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In Space, a Third Culture Rules

How insights from behavioural economics can help solve thorny social issues

For those interested in the secrets of high-performing multicultural teams, the International Space Station (ISS) is like a petri dish. On ISS missions, where there is no room for error, astronauts from several national space agencies must learn how to work together for the common good. It’s a skill that modern organizations are desperate to cultivate. As part of a research project, Guillermo Rico and Christoph Beck interviewed astronauts of seven different nationalities to learn more about how multicultural teams on the ISS are set up for success. Rico and Beck are double-degree students from Copenhagen Business School, completing the Master of International Business at Smith School of Business. The following video transcript has been edited for length.

What We Researched

What motivated us to look at cultural awareness in the context of space exploration was that it was the only environment we could think of where people who are highly qualified and from different nationalities all work together in an isolated environment. Should a cross-cultural issue or conflict occur, they cannot escape the situation. Additionally, space missions are well documented; we know who was on board and for how long.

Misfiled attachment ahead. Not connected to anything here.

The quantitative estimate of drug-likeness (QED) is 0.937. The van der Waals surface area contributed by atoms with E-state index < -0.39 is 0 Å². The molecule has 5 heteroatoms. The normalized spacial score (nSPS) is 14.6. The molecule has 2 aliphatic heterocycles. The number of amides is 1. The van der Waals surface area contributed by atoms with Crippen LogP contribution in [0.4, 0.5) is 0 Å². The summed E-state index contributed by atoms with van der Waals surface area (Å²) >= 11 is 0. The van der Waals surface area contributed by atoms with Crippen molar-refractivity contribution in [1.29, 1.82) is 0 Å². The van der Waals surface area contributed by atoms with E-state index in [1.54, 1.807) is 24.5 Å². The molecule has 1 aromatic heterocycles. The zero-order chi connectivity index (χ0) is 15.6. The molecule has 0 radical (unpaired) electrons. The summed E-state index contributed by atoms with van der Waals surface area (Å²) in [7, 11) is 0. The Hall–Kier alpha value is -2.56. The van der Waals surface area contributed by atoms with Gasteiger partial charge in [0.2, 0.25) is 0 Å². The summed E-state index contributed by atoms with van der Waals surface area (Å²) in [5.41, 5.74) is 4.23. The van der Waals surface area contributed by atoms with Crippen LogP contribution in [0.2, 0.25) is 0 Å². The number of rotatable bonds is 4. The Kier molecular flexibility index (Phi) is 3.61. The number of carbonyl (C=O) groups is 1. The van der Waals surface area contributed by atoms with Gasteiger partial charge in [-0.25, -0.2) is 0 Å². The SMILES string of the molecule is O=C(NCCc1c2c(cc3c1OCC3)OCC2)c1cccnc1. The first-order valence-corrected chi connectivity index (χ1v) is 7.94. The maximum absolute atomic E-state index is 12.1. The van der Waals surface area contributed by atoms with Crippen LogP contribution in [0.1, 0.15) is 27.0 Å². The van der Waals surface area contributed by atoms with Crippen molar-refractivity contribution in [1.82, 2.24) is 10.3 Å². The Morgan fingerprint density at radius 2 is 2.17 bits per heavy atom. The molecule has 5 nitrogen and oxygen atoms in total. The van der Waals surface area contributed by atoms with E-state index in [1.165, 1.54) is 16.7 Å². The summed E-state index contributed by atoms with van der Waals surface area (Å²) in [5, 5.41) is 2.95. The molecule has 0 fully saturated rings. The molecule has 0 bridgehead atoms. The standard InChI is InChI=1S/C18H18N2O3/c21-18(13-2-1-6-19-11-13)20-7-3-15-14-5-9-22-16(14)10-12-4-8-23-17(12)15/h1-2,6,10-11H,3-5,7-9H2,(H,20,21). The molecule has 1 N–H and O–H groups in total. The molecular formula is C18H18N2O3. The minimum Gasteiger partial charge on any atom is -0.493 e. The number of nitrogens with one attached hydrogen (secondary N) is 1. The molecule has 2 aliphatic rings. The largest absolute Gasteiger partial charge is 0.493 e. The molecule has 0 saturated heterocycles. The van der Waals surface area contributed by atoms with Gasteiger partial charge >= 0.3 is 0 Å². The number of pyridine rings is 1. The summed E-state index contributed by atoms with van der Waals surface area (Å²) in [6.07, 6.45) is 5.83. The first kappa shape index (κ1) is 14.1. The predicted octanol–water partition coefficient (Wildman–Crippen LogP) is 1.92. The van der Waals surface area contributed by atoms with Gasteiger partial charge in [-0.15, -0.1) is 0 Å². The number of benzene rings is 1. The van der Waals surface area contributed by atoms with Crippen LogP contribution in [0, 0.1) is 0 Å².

We interviewed astronauts from four space agencies: NASA, European Space Agency, the Japanese Space Agency, and the Canadian Space Agency. At the end, we had representatives from seven different nationalities.

The Value of Analog Training

Space agencies use a combination of formal diversity training and analog training. At the beginning of an astronaut’s career, he or she will go on a cross-cultural awareness seminar, which usually takes place over two days. Additionally, space agencies allow astronauts from other agencies to immerse themselves in their culture. In Russia, astronauts have the opportunity to live with a Russian family for up to a month to learn Russian in order to learn to communicate effectively on a Russian spacecraft.  

What we found in our conversations with astronauts was that the bulk of cultural awareness training happens in analog training. Here is where they learn how to effectively communicate with one another across cultures.

Analog training is intended to simulate some of the aspects of space flight. It comes in different forms. For example, there are missions in Italy where astronauts conduct science experiments in caves for one to two weeks. Also, as part of the NEEMO mission, astronauts are submerged in a spacecraft underwater for up to two weeks where they perform experiments. In these analog training missions are astronauts from all over the world.

Lessons for Organizations

We wanted to see if cross-cultural issues or conflicts occur in space. The answer is they do not. We found some evidence of cross-cultural conflicts happening during the Mir era but not modern-day missions on the ISS.